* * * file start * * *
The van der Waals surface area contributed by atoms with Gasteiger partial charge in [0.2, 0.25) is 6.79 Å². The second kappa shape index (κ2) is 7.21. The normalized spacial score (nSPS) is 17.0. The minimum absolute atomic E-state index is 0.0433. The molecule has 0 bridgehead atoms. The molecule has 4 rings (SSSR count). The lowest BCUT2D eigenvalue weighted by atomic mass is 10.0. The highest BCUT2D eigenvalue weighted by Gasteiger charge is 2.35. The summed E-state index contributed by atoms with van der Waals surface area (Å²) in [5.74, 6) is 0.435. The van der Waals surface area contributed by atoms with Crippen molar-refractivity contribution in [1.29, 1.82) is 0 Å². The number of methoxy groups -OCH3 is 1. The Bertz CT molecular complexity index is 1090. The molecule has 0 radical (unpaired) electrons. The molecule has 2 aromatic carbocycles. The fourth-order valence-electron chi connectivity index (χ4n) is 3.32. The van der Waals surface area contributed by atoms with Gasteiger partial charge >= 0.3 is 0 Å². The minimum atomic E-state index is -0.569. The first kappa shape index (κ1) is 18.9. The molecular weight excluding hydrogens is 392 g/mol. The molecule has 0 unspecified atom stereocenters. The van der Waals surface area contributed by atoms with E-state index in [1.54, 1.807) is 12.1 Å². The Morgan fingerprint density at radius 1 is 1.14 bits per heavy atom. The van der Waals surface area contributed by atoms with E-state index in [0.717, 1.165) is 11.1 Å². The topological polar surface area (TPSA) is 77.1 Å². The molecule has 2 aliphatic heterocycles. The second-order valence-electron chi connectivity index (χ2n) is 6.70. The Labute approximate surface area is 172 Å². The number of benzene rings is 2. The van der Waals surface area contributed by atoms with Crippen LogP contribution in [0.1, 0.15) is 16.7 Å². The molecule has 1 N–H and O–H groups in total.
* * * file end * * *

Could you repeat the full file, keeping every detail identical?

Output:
The van der Waals surface area contributed by atoms with Gasteiger partial charge in [0.2, 0.25) is 6.79 Å². The second kappa shape index (κ2) is 7.21. The normalized spacial score (nSPS) is 17.0. The minimum absolute atomic E-state index is 0.0433. The molecule has 0 bridgehead atoms. The molecule has 4 rings (SSSR count). The lowest BCUT2D eigenvalue weighted by atomic mass is 10.0. The highest BCUT2D eigenvalue weighted by Gasteiger charge is 2.35. The summed E-state index contributed by atoms with van der Waals surface area (Å²) in [5.74, 6) is 0.435. The van der Waals surface area contributed by atoms with Crippen molar-refractivity contribution in [1.29, 1.82) is 0 Å². The number of methoxy groups -OCH3 is 1. The Bertz CT molecular complexity index is 1090. The molecule has 0 radical (unpaired) electrons. The molecule has 2 aromatic carbocycles. The fourth-order valence-electron chi connectivity index (χ4n) is 3.32. The van der Waals surface area contributed by atoms with Gasteiger partial charge >= 0.3 is 0 Å². The minimum atomic E-state index is -0.569. The first kappa shape index (κ1) is 18.9. The molecular weight excluding hydrogens is 392 g/mol. The molecule has 0 unspecified atom stereocenters. The van der Waals surface area contributed by atoms with E-state index in [1.54, 1.807) is 12.1 Å². The Morgan fingerprint density at radius 1 is 1.14 bits per heavy atom. The van der Waals surface area contributed by atoms with E-state index in [0.717, 1.165) is 11.1 Å². The topological polar surface area (TPSA) is 77.1 Å². The molecule has 2 aliphatic heterocycles. The second-order valence-electron chi connectivity index (χ2n) is 6.70. The Labute approximate surface area is 172 Å². The number of benzene rings is 2. The van der Waals surface area contributed by atoms with Crippen LogP contribution in [0.1, 0.15) is 16.7 Å². The molecule has 1 N–H and O–H groups in total.